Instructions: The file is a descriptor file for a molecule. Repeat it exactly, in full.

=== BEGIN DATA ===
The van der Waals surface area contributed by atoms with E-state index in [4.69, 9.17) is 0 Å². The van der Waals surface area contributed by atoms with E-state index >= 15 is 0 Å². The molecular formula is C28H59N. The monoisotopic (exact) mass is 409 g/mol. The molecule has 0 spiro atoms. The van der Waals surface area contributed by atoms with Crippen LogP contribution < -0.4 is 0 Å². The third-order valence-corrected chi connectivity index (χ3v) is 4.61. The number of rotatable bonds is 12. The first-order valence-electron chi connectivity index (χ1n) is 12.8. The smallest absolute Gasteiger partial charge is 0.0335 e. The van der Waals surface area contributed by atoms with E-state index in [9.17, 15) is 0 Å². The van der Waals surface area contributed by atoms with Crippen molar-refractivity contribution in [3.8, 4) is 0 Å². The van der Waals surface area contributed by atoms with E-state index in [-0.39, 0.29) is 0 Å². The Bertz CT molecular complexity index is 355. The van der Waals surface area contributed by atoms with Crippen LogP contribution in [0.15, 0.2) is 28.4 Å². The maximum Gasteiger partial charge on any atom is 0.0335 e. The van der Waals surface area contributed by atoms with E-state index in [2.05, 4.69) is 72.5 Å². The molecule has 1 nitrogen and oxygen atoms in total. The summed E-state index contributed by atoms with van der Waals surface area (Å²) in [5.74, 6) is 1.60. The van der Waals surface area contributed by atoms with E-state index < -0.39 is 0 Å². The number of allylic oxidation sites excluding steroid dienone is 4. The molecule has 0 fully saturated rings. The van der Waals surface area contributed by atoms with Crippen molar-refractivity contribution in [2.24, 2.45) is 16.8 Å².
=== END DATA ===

The van der Waals surface area contributed by atoms with E-state index in [4.69, 9.17) is 0 Å². The van der Waals surface area contributed by atoms with E-state index >= 15 is 0 Å². The molecular formula is C28H59N. The monoisotopic (exact) mass is 409 g/mol. The molecule has 0 spiro atoms. The van der Waals surface area contributed by atoms with Crippen LogP contribution < -0.4 is 0 Å². The third-order valence-corrected chi connectivity index (χ3v) is 4.61. The number of rotatable bonds is 12. The first-order valence-electron chi connectivity index (χ1n) is 12.8. The smallest absolute Gasteiger partial charge is 0.0335 e. The van der Waals surface area contributed by atoms with E-state index in [9.17, 15) is 0 Å². The van der Waals surface area contributed by atoms with Crippen molar-refractivity contribution in [3.8, 4) is 0 Å². The van der Waals surface area contributed by atoms with E-state index in [-0.39, 0.29) is 0 Å². The Bertz CT molecular complexity index is 355. The van der Waals surface area contributed by atoms with Crippen LogP contribution in [0.15, 0.2) is 28.4 Å². The maximum Gasteiger partial charge on any atom is 0.0335 e. The van der Waals surface area contributed by atoms with E-state index in [2.05, 4.69) is 72.5 Å². The molecule has 1 nitrogen and oxygen atoms in total. The summed E-state index contributed by atoms with van der Waals surface area (Å²) in [5.74, 6) is 1.60. The van der Waals surface area contributed by atoms with E-state index < -0.39 is 0 Å². The number of allylic oxidation sites excluding steroid dienone is 4. The molecule has 0 fully saturated rings. The van der Waals surface area contributed by atoms with Crippen molar-refractivity contribution in [2.24, 2.45) is 16.8 Å².